Posts by mumofsonny

Hello, I'm a freelance writer and mum from Belfast. I specialise in human interest, fashion, beauty, lifestyle and celebrity profiles. I live with my best friend in the shape of a pretty amazing husband in the east of the city, our beautiful baby son Sonny and a boisterous rescue cat called Rex, a more appropriate name might be Wrecks. I've been putting pen to paper since I was a teenager. starting of with angst-ridden poems and progressing to write about things and people that inspire me. I love writing, it's a wonderful form of expression and I take pride in eliciting emotions in people. For me, that's the ultimate reward. I'm 30-something, and to my shame. it's taken me this long to galvanise myself to start a blog. It's probably a confidence thing but, as you get older, you're not so paralysed by what people think of you anymore. This is me, like it or lump it. With this blog, I'll be writing about my life, what I've learned, what I've still to learn and hopefully inspiring you and making you laugh and/or cry. I'm not here to ruffle feathers or be controversial. I'm just going to be myself. I hope you enjoy reading what I have to say. Love, Davina x

10 things to know about having a toddler…

Having a toddler is like having a mini wrecking ball. They’re loud, naughty and utterly adorable. As a first-time mum at 40, I’m not sure if the newborn days or the toddler days are the most difficult – I guess they’re difficult in equal measure but different ways. Here’s 10 things to know if your adorable baby is transforming into a tiny tearaway.

You need the patience of a very patient saint.

Toddlers are demanding, and quite frankly, pretty unreasonable. Their mood shifts from ecstatic to incredible hulk rage in a nanosecond – for no reason. Sonny flings his soother across the room and then wails because it’s no longer in his mouth. He flings his half full yoghurt pot across the kitchen, splattering the cupboards and screams because he wasn’t finished with it. He will point emphatically at what you think he wants and screech when you don’t get it right. I long for the day when he can tell me what he wants… or do I??

You can forget about being house proud.

Ahhh, gone are the days when I’d treat myself to candles and succulents, wine glasses, cushions and photo frames – or tat as my husband calls it. Still, they made me feel at home. Since Sonny arrived, I’ve resigned myself to finding MegaBloks in the washing machine, nappy bags and wet wipes strewn all over the floor, baby socks… everywhere. Your home becomes a playground, and aside from a few nice vases and mirrors that eclipse his grubby little hands, our house permanently looks like we’ve been burgled.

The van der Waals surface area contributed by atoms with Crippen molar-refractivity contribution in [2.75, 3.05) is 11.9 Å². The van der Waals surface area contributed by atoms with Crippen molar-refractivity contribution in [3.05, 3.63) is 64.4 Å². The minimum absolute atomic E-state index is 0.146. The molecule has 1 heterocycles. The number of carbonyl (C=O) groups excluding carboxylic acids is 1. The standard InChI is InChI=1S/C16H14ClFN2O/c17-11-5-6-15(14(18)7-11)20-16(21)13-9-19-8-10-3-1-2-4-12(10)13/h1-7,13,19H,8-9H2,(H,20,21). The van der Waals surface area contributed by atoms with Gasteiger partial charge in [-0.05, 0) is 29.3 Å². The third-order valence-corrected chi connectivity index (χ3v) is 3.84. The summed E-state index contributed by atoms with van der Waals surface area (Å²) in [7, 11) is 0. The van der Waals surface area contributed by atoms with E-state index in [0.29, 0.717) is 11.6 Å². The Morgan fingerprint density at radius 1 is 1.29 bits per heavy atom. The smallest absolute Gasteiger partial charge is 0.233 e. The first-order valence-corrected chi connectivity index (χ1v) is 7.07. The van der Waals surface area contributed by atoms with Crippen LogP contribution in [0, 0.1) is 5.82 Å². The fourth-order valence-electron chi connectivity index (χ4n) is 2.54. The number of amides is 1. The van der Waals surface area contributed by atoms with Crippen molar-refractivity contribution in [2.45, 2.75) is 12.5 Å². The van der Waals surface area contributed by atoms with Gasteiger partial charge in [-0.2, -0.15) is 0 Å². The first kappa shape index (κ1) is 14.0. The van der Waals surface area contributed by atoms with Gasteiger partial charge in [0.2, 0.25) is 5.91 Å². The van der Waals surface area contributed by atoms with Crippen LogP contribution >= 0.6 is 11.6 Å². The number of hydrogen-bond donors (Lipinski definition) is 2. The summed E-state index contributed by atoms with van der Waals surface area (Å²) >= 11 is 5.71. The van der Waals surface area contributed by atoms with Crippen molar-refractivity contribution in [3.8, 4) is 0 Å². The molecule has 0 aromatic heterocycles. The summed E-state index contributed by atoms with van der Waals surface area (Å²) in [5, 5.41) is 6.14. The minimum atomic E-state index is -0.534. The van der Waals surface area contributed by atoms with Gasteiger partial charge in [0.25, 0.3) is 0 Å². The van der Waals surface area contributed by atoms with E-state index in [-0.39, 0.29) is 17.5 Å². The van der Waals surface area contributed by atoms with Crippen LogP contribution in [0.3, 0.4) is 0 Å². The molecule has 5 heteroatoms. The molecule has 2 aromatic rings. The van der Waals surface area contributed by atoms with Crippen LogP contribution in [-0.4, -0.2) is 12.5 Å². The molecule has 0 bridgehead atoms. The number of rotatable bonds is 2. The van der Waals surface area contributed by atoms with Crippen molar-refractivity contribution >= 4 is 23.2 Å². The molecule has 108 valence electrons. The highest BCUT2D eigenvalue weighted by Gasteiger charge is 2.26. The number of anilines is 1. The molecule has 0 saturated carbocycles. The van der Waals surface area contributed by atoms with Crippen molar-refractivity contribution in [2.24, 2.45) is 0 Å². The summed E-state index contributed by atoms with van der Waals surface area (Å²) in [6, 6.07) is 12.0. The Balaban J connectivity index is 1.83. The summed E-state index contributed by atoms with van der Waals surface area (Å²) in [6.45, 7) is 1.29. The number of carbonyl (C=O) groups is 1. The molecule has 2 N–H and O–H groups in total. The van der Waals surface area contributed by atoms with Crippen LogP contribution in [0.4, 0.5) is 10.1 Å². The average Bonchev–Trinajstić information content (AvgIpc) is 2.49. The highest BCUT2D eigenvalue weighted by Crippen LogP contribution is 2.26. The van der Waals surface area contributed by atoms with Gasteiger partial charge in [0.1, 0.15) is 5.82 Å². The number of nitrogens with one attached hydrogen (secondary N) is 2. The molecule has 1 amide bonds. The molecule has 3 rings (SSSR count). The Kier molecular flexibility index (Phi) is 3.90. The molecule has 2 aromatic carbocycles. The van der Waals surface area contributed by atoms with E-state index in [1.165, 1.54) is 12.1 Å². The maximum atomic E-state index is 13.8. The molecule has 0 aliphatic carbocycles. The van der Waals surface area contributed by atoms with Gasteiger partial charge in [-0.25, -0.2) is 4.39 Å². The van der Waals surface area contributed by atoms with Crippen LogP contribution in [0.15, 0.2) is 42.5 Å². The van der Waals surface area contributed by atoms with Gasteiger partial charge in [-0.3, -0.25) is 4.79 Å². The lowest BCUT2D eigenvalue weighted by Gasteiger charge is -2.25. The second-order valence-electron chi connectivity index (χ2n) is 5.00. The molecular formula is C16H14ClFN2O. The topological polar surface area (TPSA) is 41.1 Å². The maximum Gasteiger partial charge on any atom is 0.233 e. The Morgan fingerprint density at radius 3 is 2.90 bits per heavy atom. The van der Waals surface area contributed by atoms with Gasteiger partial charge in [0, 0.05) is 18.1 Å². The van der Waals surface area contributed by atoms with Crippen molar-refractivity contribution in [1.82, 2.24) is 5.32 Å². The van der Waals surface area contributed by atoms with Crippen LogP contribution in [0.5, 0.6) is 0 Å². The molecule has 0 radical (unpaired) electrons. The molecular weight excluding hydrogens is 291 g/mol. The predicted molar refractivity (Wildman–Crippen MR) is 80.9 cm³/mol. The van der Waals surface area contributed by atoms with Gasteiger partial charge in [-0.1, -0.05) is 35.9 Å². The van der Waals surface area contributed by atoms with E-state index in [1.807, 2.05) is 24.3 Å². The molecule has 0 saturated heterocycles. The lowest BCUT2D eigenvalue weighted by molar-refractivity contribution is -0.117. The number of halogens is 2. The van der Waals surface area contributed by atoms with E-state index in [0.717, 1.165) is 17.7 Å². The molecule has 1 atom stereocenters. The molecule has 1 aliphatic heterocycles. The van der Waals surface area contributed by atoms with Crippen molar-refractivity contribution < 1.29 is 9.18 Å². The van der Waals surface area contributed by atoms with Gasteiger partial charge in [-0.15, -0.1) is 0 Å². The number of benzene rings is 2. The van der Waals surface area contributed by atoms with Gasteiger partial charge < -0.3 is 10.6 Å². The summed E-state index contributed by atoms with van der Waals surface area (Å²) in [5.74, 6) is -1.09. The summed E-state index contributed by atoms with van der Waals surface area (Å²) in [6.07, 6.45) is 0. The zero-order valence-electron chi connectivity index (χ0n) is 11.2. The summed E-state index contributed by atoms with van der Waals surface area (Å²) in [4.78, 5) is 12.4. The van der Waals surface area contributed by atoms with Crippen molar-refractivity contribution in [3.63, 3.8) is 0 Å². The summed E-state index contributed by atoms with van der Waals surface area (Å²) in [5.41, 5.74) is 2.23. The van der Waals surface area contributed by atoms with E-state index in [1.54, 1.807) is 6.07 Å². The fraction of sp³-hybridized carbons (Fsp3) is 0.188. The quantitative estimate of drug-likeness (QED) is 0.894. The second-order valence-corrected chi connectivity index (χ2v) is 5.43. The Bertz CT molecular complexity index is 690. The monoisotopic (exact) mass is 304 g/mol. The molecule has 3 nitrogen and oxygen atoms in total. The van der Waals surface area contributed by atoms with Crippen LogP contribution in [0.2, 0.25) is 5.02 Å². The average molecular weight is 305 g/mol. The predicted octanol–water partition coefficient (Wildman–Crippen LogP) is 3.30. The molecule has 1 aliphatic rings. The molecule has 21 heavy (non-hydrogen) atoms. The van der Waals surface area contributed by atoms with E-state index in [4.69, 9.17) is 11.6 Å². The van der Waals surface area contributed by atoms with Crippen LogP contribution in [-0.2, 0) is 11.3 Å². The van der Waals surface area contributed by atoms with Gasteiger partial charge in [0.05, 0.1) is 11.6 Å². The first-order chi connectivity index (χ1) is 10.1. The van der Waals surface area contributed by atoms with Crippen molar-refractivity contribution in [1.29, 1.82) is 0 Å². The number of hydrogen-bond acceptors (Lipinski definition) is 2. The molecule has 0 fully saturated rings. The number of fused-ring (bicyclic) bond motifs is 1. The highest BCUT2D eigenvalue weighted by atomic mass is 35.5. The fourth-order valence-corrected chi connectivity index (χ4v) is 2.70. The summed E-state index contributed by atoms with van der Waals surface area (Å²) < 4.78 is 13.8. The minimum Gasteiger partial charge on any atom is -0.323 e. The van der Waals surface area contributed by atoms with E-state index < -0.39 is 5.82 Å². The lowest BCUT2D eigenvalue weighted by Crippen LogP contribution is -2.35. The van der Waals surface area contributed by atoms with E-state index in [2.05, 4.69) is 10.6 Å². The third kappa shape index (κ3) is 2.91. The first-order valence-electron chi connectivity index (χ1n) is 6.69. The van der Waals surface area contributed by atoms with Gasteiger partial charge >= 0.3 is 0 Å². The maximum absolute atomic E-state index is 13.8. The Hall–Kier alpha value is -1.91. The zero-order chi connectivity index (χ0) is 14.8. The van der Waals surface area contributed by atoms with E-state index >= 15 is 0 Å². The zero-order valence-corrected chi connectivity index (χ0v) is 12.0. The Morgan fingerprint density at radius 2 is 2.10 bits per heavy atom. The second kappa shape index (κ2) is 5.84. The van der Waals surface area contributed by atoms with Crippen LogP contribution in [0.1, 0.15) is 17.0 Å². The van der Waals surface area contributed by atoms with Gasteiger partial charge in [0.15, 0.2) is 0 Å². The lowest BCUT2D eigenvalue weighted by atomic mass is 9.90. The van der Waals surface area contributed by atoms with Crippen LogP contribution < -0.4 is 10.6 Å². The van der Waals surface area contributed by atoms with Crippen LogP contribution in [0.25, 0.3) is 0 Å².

You get used to operating on a tight budget.

Babies are expensive. Not even mentioning the kit you need, there’s clothes, nappies, toys, outings, birthday and Christmas presents. If you’re lucky you may be able to indulge on the very odd ASOS purchase but when you have a baby, you automatically put yourself second. Your little one’s needs trump your own.

Your household chores get more difficult.

Extra everything. Dishes, laundry, tidying, cleaning. It doesn’t help much when my darling boy pulls clean clothes off the clothes horse – a permanent fixture in our living room – and discards them around the floor. He also takes it upon himself to put items that don’t meet his approval in the household waste. I am the dishwasher and there’s a a constant flow of dishes. Our two wrecked laundry baskets bulge and spill their contents onto the ‘floordrobe’. The floor constantly needs wiped from spillages and other matter I do not care to investigate.

You must acclimatise to very loud noises.

There is a lot of screeching and wailing. I joked to my husband that it’s akin to the sickener on SAS: Who Dares Wins. Damn, toddlers are loud. They definitely don’t mix with hangovers. So, you should take it easy on the mummy medicine, because they sound a whole lot louder if you’ve had a few rare tipples with a friend or even more rarer – a night out. So unless you invest in a pair of noise-reducing headphones – which probably would be frowned upon – you better suck it up.

Bannisters are such fun.

Toddlers have an insatiable appetite for knowledge.

At 20 months, Sonny favours books over toys. He’ll choose a book every morning to bring downstairs. While he falls over his feet (a lot), you can see that he is picking so much up and he’s learning how to push my buttons. His new favourite thing is to climb up onto the kitchen table, where my computer is set up and proceed to kick the monitor. Despite my protestations and admonishments, his big blue eyes glisten with glee, his gorgeous grin large – and utterly adorable. It’s very difficult for me to keep a straight face.